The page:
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AFP
August 15, 2020

Spain closes discos, bans smoking in the street in new virus measures

World

AFP
August 15, 2020

MADRID: Spain said on Friday it was closing discos and banning smoking in the street without social distancing, as it stepped up restrictions to stop the spread of the new coronavirus.

Health Minister Salvador Illa unveiled a raft of new measures to be enforced nationwide after as the country battles a surge in the disease, with nearly 3,000 new cases in 24 hours reported on Thursday.

In a bid to rein in the spread of Covid-19, discos, night clubs and dancing halls will be shut, restaurants and bars will be required to close by 1:00 am, with no new guests allowed in from midnight.

The ban on smoking on the street -- which is in line with World Health Organization recommendations -- is already in place in two of Spain’s 17 autonomous regions, Galicia and the Canary Islands.

In retirement homes, visits will be limited and all new residents must be tested for the virus when they are admitted. Regional authorities will be required to carry out testing among groups of the population that are particularly at risk, and in the built-up areas hard hit by the disease, but the health ministry gave no timetable for these measures to come into force.

A total of 28,605 people have died so far from coronavirus in Spain, which declared a state of emergency between March 14 and June 21 that allowed the central government to impose restrictions nationwide. With the state of emergency subsequently lifted, autonomy has been handed back to the regional authorities.

The health ministry has had to negotiate with them to impose the new measures on a nationwide basis. Spain has a population of 47 million and the infection rate of 110 cases per 100,000 inhabitants is higher than in other European countries.

Meanwhile, Prime Minister Jacinda Ardern extended a lockdown in New Zealand’s largest city on Friday, giving health authorities more time to trace and contain a strain of coronavirus previously unseen in the country.

Ardern said stay-at-home orders would remain in force across Auckland until August 26 in a bid to prevent a mystery outbreak from becoming a fully-blown second wave. Genomic tests indicated the latest infections were not the same strain of coronavirus recorded in New Zealand earlier this year.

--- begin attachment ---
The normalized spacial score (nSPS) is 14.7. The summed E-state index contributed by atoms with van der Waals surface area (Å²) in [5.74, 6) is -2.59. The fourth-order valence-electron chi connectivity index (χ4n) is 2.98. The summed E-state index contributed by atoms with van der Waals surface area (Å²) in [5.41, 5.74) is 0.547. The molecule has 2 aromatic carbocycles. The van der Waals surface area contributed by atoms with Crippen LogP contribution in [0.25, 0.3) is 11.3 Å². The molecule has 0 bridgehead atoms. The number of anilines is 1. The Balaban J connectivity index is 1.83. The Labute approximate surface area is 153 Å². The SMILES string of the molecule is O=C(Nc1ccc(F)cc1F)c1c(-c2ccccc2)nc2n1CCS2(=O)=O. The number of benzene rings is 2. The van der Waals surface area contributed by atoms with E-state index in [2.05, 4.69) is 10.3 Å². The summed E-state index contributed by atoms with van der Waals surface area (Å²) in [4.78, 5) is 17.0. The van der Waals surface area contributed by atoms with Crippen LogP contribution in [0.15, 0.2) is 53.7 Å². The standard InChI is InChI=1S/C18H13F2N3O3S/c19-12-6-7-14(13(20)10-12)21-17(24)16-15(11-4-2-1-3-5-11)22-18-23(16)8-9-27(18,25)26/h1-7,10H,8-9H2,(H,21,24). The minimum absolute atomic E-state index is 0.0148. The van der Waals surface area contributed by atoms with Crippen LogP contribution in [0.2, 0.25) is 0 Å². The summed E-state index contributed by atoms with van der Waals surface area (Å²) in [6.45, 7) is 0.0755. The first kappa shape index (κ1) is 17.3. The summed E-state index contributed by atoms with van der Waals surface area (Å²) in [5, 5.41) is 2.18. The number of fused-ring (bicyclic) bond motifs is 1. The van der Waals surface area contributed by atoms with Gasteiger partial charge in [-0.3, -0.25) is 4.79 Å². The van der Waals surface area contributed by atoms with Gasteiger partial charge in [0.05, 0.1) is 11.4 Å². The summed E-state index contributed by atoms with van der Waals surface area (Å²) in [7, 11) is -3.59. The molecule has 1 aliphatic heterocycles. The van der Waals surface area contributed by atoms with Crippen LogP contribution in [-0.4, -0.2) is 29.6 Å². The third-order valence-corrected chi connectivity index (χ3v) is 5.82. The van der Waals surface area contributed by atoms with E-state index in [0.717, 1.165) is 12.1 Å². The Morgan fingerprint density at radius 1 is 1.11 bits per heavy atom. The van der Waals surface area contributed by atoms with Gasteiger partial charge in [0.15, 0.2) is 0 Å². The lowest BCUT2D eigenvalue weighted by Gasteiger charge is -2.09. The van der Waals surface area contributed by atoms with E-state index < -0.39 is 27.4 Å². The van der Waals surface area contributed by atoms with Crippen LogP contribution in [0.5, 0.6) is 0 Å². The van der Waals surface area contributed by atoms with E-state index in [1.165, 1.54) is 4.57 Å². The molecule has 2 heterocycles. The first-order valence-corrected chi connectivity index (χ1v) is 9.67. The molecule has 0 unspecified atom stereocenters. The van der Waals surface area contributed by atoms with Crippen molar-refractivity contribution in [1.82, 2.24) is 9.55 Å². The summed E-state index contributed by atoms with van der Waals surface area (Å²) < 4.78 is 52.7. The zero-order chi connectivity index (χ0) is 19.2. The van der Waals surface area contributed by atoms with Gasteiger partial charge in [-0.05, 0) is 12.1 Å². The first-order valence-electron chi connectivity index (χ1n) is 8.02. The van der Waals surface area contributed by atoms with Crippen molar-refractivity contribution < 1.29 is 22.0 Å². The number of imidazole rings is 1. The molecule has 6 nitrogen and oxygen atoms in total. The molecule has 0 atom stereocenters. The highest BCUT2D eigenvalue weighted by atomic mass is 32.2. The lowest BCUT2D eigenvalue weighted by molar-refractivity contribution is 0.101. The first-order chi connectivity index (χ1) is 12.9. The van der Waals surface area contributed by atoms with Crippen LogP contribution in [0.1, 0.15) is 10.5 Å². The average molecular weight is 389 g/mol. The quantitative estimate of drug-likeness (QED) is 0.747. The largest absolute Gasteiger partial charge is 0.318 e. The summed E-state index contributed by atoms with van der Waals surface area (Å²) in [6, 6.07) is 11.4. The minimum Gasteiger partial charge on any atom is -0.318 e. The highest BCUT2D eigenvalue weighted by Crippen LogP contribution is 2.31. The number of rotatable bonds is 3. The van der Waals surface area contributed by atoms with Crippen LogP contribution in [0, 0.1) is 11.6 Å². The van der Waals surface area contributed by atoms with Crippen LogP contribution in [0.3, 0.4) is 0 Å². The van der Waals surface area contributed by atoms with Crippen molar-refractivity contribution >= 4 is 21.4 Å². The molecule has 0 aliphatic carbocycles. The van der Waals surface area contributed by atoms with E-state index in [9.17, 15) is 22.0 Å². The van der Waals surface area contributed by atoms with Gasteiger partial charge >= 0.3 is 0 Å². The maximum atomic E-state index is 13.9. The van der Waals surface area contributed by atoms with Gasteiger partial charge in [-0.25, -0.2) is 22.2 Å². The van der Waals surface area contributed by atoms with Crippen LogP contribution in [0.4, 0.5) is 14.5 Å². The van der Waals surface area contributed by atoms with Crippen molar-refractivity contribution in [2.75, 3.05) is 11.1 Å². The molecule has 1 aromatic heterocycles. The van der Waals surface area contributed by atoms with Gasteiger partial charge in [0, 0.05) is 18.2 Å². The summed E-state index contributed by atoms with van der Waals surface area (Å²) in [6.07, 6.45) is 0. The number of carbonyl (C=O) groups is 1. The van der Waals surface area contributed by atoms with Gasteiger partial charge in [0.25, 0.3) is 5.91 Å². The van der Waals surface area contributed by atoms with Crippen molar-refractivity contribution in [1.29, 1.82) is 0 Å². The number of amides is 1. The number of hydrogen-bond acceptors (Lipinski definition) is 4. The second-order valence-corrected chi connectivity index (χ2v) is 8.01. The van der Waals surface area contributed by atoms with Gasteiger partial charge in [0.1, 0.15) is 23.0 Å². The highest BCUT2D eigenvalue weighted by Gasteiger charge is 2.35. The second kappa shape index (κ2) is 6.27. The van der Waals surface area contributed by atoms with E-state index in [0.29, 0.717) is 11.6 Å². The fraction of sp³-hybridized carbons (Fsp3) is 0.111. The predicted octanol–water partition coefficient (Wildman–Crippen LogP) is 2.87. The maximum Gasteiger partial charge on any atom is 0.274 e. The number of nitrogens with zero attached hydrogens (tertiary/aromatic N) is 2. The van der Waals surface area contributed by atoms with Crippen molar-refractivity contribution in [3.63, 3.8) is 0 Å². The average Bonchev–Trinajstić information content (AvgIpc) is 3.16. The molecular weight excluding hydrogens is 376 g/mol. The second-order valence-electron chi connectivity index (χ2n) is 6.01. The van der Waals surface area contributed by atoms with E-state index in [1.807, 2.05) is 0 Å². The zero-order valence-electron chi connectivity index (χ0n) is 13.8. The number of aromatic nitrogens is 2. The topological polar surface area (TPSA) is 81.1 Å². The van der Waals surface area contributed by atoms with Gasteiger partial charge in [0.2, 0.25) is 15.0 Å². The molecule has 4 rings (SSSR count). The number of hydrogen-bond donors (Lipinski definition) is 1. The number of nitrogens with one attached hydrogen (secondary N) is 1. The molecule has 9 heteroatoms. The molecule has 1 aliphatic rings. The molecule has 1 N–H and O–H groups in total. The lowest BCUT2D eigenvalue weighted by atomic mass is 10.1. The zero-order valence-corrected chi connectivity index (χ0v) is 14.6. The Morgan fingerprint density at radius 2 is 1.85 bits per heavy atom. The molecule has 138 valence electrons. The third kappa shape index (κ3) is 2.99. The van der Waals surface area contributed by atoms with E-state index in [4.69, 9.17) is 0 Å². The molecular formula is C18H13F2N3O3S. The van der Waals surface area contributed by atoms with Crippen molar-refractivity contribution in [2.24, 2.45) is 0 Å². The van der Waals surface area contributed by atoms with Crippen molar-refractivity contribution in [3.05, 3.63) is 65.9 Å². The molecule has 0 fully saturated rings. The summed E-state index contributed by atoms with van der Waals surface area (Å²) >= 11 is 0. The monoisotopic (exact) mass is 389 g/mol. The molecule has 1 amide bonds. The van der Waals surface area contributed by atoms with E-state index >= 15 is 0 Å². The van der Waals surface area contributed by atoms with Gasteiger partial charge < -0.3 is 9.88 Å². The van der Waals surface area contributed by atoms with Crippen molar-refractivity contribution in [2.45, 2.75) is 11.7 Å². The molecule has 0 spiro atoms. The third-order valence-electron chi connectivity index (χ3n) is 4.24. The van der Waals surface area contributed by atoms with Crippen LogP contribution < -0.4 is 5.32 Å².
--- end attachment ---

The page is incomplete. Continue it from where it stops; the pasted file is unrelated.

"This suggests it’s not a case of the virus being dormant, or of burning embers in our community, it appears to be new to New Zealand," Ardern said. She added that tests were also unable to link the outbreak to any cases among quarantined travellers from overseas.

Since four people tested positive on Tuesday -- the first cases of community transmission in 102 days -- New Zealand has now detected a cluster of 30 virus cases. Amid speculation that the virus could have been brought in via freight, Ardern admitted the source of the strain may never be found.

But she said it was likely the outbreak had been detected early and expressed hope that it could still be held back. "We don’t necessarily need to answer that question in order to contain and deal with this cluster effectively," she said.

Ardern praised the 1.5 million residents of New Zealand’s biggest city as carrying a "heavy load" for the nation’s wellbeing. "Lifting restrictions now and seeing a potential explosion in cases is the worst thing we would do for Auckland and the New Zealand economy," she said.

Health Minister Chris Hipkins said earlier that two cases had been detected outside Auckland despite the lockdown. But he played down fears that the failure to ring-fence infections meant the virus was destined to spread countrywide.

"The cases so far are connected, they are all part of one Auckland-based cluster, that’s good news," he said. The prospect of new wave of infections has rattled New Zealanders, who have come to regard the remote South Pacific nation as a transmission-free haven over the past three months. Wellington resident Barbara Pond described the situation as "heartbreaking". "I’m so sick of hearing about Covid," she said.